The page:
By Casey Franken, CFP®, Wealth Advisor / Investment Manager
Honestly, is 2020 over yet?
Many of us are looking at 2021 and will make resolutions when the ball drops on New Year’s Eve – a couple of the common categories are physical fitness and financial goals.
Personally, I never thought there was such a high correlation between fitness and finances until I went back to the gym. I was out of shape and wanted to add some muscle mass. Over the course of 2 years, I gained over 20 pounds of muscle and was lifting substantially more weight in all categories. When I was starting my physical fitness journey, I reached out to a high school classmate who was a personal trainer at Great Life. I was given a spreadsheet with a list of different exercises for each day of the week. It was intimidating at first since I was out of shape and didn’t know what many of the exercises were. During the first month, I was incredibly sore and could barely get out of bed some mornings. The following months, each exercise started to get easier and I was able to increase the amount of weight for each lift; which helped to experience results. I was eating roughly 4,000 calories per day and worked out 5-6 times per week. I was obsessed with beating my personal records and it became an addiction; albeit a healthy one.
This feeling helped reflect on another challenging journey that was in the recent past; paying off my student loans. I remember looking at the grand total of my loans and helplessness instantly filling my body. How in the world will these ever get paid off? Ultimately, I was able to get them paid off by paying off the highest interest balance on each loan account and gradually worked my way down the list. I celebrated each time I paid off a loan and remember how much motivation it provided to keep working hard; especially when I clicked the button on my computer to make the final payment.
Since being in the gym, I have discovered these top takeaways between fitness and finances:
Results are not achieved overnight
- Stepping on the scale every day will not likely help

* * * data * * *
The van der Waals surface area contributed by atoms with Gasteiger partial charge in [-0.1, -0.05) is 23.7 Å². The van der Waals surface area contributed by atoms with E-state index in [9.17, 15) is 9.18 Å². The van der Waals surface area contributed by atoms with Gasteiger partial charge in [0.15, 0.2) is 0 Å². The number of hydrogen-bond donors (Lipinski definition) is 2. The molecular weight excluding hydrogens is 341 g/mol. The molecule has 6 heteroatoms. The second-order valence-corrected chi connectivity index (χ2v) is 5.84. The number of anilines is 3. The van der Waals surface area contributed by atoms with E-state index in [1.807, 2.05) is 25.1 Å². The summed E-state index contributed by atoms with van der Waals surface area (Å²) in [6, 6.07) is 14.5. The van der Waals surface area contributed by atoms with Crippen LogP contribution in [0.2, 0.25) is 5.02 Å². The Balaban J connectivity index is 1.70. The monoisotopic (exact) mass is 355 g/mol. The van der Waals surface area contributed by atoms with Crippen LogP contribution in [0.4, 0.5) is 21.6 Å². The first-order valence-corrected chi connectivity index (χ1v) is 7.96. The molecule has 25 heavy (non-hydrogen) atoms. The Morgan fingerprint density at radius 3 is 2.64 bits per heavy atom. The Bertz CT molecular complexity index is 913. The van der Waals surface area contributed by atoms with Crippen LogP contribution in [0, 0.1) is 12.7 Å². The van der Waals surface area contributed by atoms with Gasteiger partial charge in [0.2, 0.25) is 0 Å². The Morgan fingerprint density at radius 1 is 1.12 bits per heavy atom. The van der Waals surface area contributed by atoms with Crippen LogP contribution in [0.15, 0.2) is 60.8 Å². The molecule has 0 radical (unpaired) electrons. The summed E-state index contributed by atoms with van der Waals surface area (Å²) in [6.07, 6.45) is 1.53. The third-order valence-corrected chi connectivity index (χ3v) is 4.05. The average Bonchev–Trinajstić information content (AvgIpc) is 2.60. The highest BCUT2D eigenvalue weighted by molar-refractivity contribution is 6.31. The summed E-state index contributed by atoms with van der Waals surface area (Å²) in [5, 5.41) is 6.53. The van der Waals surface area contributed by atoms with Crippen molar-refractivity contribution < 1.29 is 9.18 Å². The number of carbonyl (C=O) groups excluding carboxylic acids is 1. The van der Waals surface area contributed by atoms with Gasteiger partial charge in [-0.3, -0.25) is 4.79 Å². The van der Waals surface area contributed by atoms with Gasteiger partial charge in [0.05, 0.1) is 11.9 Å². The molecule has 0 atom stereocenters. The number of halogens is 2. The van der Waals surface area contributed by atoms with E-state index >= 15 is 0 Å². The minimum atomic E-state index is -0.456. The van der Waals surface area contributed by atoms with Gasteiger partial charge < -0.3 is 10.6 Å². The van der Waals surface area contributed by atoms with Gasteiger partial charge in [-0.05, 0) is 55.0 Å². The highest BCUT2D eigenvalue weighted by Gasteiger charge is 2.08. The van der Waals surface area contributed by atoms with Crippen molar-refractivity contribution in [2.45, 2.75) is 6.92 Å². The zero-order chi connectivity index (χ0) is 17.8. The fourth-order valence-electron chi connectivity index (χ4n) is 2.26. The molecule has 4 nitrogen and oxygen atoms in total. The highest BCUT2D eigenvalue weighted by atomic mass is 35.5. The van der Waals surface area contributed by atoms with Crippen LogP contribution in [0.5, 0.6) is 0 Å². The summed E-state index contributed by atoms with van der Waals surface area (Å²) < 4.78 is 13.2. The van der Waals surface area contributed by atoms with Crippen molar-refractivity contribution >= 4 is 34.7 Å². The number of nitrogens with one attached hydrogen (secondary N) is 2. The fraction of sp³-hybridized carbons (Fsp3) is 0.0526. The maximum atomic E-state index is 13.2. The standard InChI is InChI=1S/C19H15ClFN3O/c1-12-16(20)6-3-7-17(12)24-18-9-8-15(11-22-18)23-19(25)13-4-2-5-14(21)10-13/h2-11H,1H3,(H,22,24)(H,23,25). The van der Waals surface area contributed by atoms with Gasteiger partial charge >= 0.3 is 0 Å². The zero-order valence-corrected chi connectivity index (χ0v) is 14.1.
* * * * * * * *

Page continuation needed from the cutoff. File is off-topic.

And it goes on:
- Staring at investment accounts and chasing performance is not advised
Focus on small wins to help gain momentum
- Celebrate financial wins along the journey: big or small
- Celebrate getting stronger – even if you can just increase the weight by one pound on each exercise
Intentionally plan out schedule
- Pack a gym bag every day
- Meal preparation for the week can help you reach your goals
- Set up automatic investment plans
Track your progress
- Use fitness tracking applications (Personal favorite: MyFitnessPal)
- Utilize financial planning software (such as Quicken or Mint.com)
Hire a coach
- Personal trainers can help with accountability and achieving goals
- Consider a financial advisor, preferably with a Certified Financial PlannerⓇ
New Year’s resolutions are very common but I would suggest setting measurable goals instead.
This could mean finding a workout buddy or talking to a financial advisor to help with getting started.
One of my biggest takeaways from my financial and physical wellness journey is “a body in motion, stays in motion.” This easily parallels our financial lives as well. Once you start saving, it becomes a habit and you don’t even think about it every time more money is deposited into an account. Getting started is one of the biggest obstacles I see as a financial advisor along with friends or family that talk about going back to the gym; but never do. Open up an investment account. Pay off small debts. At Pinnacle Wealth, we are committed to holding our relationships accountable and strive towards helping them pursue goals.
Get in touch to set up a complimentary, no-obligation meeting with one of our advisors today!